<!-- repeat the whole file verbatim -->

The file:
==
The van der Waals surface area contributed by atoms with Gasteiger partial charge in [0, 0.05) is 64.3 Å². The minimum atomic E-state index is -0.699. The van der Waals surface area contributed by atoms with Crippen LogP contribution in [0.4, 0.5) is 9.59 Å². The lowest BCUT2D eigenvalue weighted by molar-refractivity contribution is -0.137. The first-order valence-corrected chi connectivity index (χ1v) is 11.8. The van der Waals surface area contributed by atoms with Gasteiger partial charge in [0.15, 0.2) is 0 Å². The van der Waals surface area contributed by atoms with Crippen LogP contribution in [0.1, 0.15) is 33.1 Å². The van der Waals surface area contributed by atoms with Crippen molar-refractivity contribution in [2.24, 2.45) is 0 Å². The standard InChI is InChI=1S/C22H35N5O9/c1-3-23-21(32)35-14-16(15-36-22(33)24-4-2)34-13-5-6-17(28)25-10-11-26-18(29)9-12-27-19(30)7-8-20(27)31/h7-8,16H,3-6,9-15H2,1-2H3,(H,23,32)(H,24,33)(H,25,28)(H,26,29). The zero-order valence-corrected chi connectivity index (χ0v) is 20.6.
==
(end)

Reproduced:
The van der Waals surface area contributed by atoms with Gasteiger partial charge in [0, 0.05) is 64.3 Å². The minimum atomic E-state index is -0.699. The van der Waals surface area contributed by atoms with Crippen LogP contribution in [0.4, 0.5) is 9.59 Å². The lowest BCUT2D eigenvalue weighted by molar-refractivity contribution is -0.137. The first-order valence-corrected chi connectivity index (χ1v) is 11.8. The van der Waals surface area contributed by atoms with Gasteiger partial charge in [0.15, 0.2) is 0 Å². The van der Waals surface area contributed by atoms with Crippen LogP contribution in [0.1, 0.15) is 33.1 Å². The van der Waals surface area contributed by atoms with Crippen molar-refractivity contribution in [2.24, 2.45) is 0 Å². The standard InChI is InChI=1S/C22H35N5O9/c1-3-23-21(32)35-14-16(15-36-22(33)24-4-2)34-13-5-6-17(28)25-10-11-26-18(29)9-12-27-19(30)7-8-20(27)31/h7-8,16H,3-6,9-15H2,1-2H3,(H,23,32)(H,24,33)(H,25,28)(H,26,29). The zero-order valence-corrected chi connectivity index (χ0v) is 20.6.